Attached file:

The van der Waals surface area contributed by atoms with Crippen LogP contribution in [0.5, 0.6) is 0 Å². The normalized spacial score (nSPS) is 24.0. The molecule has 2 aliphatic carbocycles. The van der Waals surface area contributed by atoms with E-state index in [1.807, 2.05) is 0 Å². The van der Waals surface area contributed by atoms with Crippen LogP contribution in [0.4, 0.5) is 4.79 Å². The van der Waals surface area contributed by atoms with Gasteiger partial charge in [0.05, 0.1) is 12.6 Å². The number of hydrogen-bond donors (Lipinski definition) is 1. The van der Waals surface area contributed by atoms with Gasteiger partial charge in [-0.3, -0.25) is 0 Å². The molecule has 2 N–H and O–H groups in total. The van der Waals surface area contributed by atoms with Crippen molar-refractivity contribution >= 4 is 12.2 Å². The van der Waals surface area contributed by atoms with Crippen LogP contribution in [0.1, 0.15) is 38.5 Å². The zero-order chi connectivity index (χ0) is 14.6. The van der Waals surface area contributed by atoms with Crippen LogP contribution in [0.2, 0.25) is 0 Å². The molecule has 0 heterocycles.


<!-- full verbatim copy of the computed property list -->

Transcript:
The van der Waals surface area contributed by atoms with Crippen LogP contribution in [0.5, 0.6) is 0 Å². The normalized spacial score (nSPS) is 24.0. The molecule has 2 aliphatic carbocycles. The van der Waals surface area contributed by atoms with E-state index in [1.807, 2.05) is 0 Å². The van der Waals surface area contributed by atoms with Crippen LogP contribution in [0.4, 0.5) is 4.79 Å². The van der Waals surface area contributed by atoms with Gasteiger partial charge in [0.05, 0.1) is 12.6 Å². The number of hydrogen-bond donors (Lipinski definition) is 1. The van der Waals surface area contributed by atoms with Gasteiger partial charge in [-0.3, -0.25) is 0 Å². The molecule has 2 N–H and O–H groups in total. The van der Waals surface area contributed by atoms with Crippen molar-refractivity contribution >= 4 is 12.2 Å². The van der Waals surface area contributed by atoms with Crippen LogP contribution in [0.1, 0.15) is 38.5 Å². The zero-order chi connectivity index (χ0) is 14.6. The van der Waals surface area contributed by atoms with Crippen LogP contribution in [0.2, 0.25) is 0 Å². The molecule has 0 heterocycles.